Brakes: Initially a 6” Ø drum brake, controlled by pull rod to hand lever and 6” disc brake, controlled by push rod to foot pedal. Both brakes on the same axle. Either stopped the car equally well. Not so common for cyclekarts, the car always had two brakes (one for dad to grab if the foot pedal got missed). The current configuration is two 6” disk brakes. Both are mechanical. Simple and foolproof.

Wheels: Initially 17” x 120 front and 140 rear. Tires: Initially 2.25 vintage Bridgestone street scooter tires front, 2.50 Michelin Gazelles rear. Over twelve years of hard life, many wheels have “worn out”. The current set is 140 front and rear. Equally, many tires have gone bald. Current set are 2.50 front (Gazelles) and 2.75 rear (“Trials”).

Front suspension: Briefly 1/4 elliptic. Now, a more “correct” transverse spring on beam axle with Panhard rod. Softly sprung with massive suspension travel. Slight positive camber. Light caster. The early version of the front suspension went on to the builders GN. He had always planned to build a GN second. The transverse spring is mounted on soft rubber blocks to give it almost unrestricted flex. There is no dampening.

Steering: go-kart type. Absolute simplicity with the only wrinkle being offset Pittman arms for Ackerman. Azusa spindle sets (replaced several times)

Rear suspension: Again, briefly, trailing 1/4 elliptic with lower trailing links. Live axle. Rear suspension (when it was on) had tightly restricted travel which combined with a wide #40 chain allowed the rear axle/ driven sprocket to twist a little without derailing the chain. Those essentially false springs did match the inspiration car but were pulled off to save their dead weight. The rear wheels are mounted using the “sandwich method”. 1” minihub inside, 3/4” minihub outside.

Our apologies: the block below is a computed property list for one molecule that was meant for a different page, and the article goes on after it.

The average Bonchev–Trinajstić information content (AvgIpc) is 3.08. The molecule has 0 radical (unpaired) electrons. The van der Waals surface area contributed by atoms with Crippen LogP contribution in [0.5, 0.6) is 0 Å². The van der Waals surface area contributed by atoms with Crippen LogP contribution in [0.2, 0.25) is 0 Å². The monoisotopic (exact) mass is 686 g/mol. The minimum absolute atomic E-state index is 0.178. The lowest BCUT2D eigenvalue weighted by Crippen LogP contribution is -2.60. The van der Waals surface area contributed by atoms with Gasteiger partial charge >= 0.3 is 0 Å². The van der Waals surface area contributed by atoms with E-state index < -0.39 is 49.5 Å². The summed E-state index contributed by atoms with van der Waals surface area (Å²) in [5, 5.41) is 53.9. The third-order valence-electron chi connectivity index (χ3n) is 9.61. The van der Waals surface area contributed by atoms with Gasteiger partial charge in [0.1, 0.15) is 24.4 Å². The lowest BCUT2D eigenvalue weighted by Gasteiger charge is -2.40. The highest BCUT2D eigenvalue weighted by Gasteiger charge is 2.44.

Body: 3mm Sintra over 1/4” oak plywood on mahogany framing. Aluminum bonnet. The Peugeot first had an “English boot” (common on Quadrilettes bodied in England). This was changed to a boat tail more in the spirit of the French bodied cars. Later the English boot returned but in conjunction with a critical modification. The gas tank was repositioned so that it is accessible without taking the tail off. It had previously been the stock Honda tank on top of the engine. Beyond the inconvenience of filling the tank the stock position resulted in “boiling” gas belching out the vent hole in the gas cap along with a slurry of black from the carbon filter in the cap. The starter pulls forward into the cockpit.

Frame: 0.125” wall, 2” x 3” aluminum with 1.88” Ø cross members, DiBond pan and seat back.


Wheelbase: 68.5”, ground clearance: 6.75” (brake linkages)
Front track: 36”, rear track: 32.5”
Overall length: 89.5”
Body width (at widest): 26.75”, radiator width 10.75”
Height: 35” (steering wheel), height at scuttle: 30.25”, height at side wall: 26.88”
Weight: 230 lbs. Over her life, the dame’s weight has risen and fallen. Risen as luxuries and mending plates were added. Fallen as springs were pulled off.  With narrow, light wheels she was well under 225 lbs., at her heaviest +/- 240.


Through her years in competition, the Peugeot has scored victories in every type of event Gittreville has run. Concours, Tests, Trials, Hillclimbs, Drags, Grands Prix and Road Races. She holds the fastest lap on the Weber-Humphrey-Sharp Gordon Bennett course at 45.67 MPH average speed (2013).

Notable Peugeot pilots include: Anonymous, Johnny Dumfries, Jaques Lemans, Gunner Veen, Milt Aguabonica, Chavvie Moss-Hamilton, Elizabeth Junek, Picci Tusco and Reginald Splitpin.

Anonymous at the Tieton Grand Prix

by Johnny Dumfries